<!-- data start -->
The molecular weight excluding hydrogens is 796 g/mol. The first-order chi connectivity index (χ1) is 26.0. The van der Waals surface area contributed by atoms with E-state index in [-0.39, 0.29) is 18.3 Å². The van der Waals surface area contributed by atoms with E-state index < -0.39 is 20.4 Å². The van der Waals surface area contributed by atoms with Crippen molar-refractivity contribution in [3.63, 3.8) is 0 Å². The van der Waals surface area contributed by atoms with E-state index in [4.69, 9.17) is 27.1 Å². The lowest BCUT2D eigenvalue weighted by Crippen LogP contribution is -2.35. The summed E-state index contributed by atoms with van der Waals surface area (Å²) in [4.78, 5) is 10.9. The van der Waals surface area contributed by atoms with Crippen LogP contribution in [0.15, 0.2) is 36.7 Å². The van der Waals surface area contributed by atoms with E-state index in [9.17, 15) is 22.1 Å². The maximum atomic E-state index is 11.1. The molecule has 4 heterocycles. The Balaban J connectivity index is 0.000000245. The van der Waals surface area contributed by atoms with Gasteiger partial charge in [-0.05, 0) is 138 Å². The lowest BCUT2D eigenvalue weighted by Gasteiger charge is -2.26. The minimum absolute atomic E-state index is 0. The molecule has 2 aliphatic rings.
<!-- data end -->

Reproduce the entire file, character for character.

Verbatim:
The molecular weight excluding hydrogens is 796 g/mol. The first-order chi connectivity index (χ1) is 26.0. The van der Waals surface area contributed by atoms with E-state index in [-0.39, 0.29) is 18.3 Å². The van der Waals surface area contributed by atoms with E-state index < -0.39 is 20.4 Å². The van der Waals surface area contributed by atoms with Crippen molar-refractivity contribution in [3.63, 3.8) is 0 Å². The van der Waals surface area contributed by atoms with E-state index in [4.69, 9.17) is 27.1 Å². The lowest BCUT2D eigenvalue weighted by Crippen LogP contribution is -2.35. The summed E-state index contributed by atoms with van der Waals surface area (Å²) in [4.78, 5) is 10.9. The van der Waals surface area contributed by atoms with Crippen LogP contribution in [0.15, 0.2) is 36.7 Å². The van der Waals surface area contributed by atoms with E-state index in [9.17, 15) is 22.1 Å². The maximum atomic E-state index is 11.1. The molecule has 4 heterocycles. The Balaban J connectivity index is 0.000000245. The van der Waals surface area contributed by atoms with Gasteiger partial charge in [-0.05, 0) is 138 Å². The lowest BCUT2D eigenvalue weighted by Gasteiger charge is -2.26. The minimum absolute atomic E-state index is 0. The molecule has 2 aliphatic rings.